FAM177A1 Associated Disease
Gene.jpg

Charlotte and Cooper are siblings followed by a team at the UDN-Stanford who discovered their disease causing variant on FAM177A1 via whole genome sequencing in 2019.  You can find detailed health history information here.

 

Through gene-matching databases, we know of a handful of other cases with similar clinical presentations and LOF variants on FAM177A1.   We know that there are more patients out there and we will likely find them soon now that this variant has been identified and with papers about FAM177A1 scheduled to be published in the next few months.  

Patients are typically born full term and healthy but then fall behind developmentally.  Symptoms include macrocephaly, global development delays, behavior abnormality, abnormal brain MRI, abnormal muscle tone, gait disturbance, seizures, arthritis and recurrent infections. There are currently no disease-specific treatment options.  Patients typically experience a range of neurodevelopmental manifestations from an early age compounded by subsequent neurodegenerative changes that may include progressive motor decline, progressive and intractable seizures, arthritis and/or neuro-inflammatory indications. Patients require full support for all aspects of daily living and require coordination of clinical expertise across multiple domains including but not limited to genetics, neurology, rheumatology, neuroimmunology, and ophthalmology. Diagnosis requires gene sequencing and deletion/duplication analysis.  All patients are considered to have loss of function (LOF) of the FAM177A1 gene caused by deletions, non-sense or frameshift variants. Known patients live in the Middle East, Europe, and United States with the majority of families from Middle Eastern and Latinx heritage. The condition is likely significantly underdiagnosed because the gene is currently not included in many genetic panels or analyses, some of the variants are small deletions which are challenging to detect, and genetic analysis suggests a founder variant in Latinx patients, which are underrepresented in biomedical research.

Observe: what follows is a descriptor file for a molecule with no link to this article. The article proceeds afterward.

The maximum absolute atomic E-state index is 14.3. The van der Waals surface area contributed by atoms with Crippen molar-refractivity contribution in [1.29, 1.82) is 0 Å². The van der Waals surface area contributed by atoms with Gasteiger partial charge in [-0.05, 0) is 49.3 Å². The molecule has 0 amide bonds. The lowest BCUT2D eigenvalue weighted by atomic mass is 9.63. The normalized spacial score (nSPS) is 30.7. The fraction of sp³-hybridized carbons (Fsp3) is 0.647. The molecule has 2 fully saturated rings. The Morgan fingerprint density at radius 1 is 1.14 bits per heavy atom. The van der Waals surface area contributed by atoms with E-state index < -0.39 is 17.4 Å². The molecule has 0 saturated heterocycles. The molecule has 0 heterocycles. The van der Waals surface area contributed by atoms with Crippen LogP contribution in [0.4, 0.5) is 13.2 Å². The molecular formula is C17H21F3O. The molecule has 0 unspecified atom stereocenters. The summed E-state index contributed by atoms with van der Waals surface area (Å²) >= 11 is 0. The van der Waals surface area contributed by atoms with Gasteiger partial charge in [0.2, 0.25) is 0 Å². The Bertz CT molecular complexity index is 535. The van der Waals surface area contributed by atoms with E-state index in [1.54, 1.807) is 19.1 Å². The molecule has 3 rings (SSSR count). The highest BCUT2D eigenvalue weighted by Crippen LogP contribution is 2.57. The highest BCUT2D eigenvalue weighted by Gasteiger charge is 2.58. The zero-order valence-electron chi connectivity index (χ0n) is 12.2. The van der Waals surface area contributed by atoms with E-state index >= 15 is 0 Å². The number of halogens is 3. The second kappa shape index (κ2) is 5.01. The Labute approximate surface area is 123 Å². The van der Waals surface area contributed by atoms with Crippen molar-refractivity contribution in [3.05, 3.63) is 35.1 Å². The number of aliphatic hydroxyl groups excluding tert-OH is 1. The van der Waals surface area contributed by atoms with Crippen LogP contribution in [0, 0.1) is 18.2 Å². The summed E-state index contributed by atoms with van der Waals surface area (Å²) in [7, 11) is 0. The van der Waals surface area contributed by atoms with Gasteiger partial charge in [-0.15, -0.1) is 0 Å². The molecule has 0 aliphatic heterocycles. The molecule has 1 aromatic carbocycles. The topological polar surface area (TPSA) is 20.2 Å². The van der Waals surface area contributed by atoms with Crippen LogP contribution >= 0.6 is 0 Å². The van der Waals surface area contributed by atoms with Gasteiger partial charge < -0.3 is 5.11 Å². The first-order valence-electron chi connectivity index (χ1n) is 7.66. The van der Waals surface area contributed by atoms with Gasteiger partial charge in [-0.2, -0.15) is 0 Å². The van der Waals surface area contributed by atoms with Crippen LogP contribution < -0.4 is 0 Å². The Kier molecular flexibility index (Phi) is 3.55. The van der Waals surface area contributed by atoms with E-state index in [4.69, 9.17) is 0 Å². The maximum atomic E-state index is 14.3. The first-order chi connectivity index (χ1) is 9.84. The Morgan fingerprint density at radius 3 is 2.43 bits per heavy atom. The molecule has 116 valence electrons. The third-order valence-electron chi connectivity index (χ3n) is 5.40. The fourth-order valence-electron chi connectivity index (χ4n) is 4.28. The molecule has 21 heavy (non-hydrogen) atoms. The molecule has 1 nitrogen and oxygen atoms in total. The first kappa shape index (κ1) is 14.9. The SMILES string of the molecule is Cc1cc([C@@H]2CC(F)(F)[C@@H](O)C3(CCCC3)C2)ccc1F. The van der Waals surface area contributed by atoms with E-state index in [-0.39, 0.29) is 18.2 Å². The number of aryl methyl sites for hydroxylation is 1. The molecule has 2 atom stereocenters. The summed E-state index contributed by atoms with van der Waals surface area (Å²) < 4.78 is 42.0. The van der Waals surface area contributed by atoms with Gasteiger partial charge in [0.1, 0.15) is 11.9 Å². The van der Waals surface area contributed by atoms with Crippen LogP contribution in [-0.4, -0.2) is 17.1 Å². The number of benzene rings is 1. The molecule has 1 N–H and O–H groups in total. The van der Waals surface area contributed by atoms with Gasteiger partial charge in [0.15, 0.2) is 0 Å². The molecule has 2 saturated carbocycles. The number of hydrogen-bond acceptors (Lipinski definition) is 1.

Information about this previously understudied gene is accumulating at a relatively rapid pace.   Our team of clinicians and researchers think that a treatment is within reach. 

 

Symptoms May Include

  • Intellectual disability/global developmental delay 

  • Autism

  • Macrocephaly/Large head size

  • Seizures

  • Sleep disturbance

  • Ataxia

  • Unusual gate or walking pattern

  • Congenital cataracts